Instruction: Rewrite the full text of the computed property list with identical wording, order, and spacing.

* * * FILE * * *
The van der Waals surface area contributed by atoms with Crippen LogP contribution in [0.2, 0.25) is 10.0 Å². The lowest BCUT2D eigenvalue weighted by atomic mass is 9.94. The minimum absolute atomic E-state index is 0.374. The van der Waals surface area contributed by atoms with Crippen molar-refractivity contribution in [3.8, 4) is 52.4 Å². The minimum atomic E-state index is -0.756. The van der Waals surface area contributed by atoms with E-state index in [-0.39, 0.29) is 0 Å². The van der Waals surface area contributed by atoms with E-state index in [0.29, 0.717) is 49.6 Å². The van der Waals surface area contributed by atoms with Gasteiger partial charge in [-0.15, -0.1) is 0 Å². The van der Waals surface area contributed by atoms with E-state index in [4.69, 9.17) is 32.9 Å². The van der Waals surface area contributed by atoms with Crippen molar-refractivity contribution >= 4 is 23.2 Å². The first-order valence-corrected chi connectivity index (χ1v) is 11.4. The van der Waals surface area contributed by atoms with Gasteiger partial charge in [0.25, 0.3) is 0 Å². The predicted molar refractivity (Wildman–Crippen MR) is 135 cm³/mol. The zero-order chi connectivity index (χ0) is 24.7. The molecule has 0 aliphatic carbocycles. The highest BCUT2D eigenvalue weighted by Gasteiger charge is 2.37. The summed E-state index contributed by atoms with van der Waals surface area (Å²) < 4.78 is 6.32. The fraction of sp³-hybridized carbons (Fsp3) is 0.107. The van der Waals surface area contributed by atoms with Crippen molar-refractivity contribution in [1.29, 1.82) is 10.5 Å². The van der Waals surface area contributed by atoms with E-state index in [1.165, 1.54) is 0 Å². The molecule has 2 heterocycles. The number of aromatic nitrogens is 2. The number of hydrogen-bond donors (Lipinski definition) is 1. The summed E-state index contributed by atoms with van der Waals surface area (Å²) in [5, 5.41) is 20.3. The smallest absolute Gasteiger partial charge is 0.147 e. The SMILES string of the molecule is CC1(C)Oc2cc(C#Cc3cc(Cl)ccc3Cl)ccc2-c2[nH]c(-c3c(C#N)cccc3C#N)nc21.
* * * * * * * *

The van der Waals surface area contributed by atoms with Crippen LogP contribution in [0.2, 0.25) is 10.0 Å². The lowest BCUT2D eigenvalue weighted by atomic mass is 9.94. The minimum absolute atomic E-state index is 0.374. The van der Waals surface area contributed by atoms with Crippen molar-refractivity contribution in [3.8, 4) is 52.4 Å². The minimum atomic E-state index is -0.756. The van der Waals surface area contributed by atoms with E-state index in [-0.39, 0.29) is 0 Å². The van der Waals surface area contributed by atoms with E-state index in [0.29, 0.717) is 49.6 Å². The van der Waals surface area contributed by atoms with Gasteiger partial charge in [-0.15, -0.1) is 0 Å². The van der Waals surface area contributed by atoms with E-state index in [4.69, 9.17) is 32.9 Å². The van der Waals surface area contributed by atoms with Crippen molar-refractivity contribution >= 4 is 23.2 Å². The first-order valence-corrected chi connectivity index (χ1v) is 11.4. The van der Waals surface area contributed by atoms with Gasteiger partial charge in [0.25, 0.3) is 0 Å². The predicted molar refractivity (Wildman–Crippen MR) is 135 cm³/mol. The zero-order chi connectivity index (χ0) is 24.7. The molecule has 0 aliphatic carbocycles. The highest BCUT2D eigenvalue weighted by Gasteiger charge is 2.37. The summed E-state index contributed by atoms with van der Waals surface area (Å²) < 4.78 is 6.32. The fraction of sp³-hybridized carbons (Fsp3) is 0.107. The van der Waals surface area contributed by atoms with Crippen molar-refractivity contribution in [1.29, 1.82) is 10.5 Å². The van der Waals surface area contributed by atoms with E-state index in [1.165, 1.54) is 0 Å². The molecule has 2 heterocycles. The number of aromatic nitrogens is 2. The number of hydrogen-bond donors (Lipinski definition) is 1. The summed E-state index contributed by atoms with van der Waals surface area (Å²) in [5, 5.41) is 20.3. The smallest absolute Gasteiger partial charge is 0.147 e. The SMILES string of the molecule is CC1(C)Oc2cc(C#Cc3cc(Cl)ccc3Cl)ccc2-c2[nH]c(-c3c(C#N)cccc3C#N)nc21.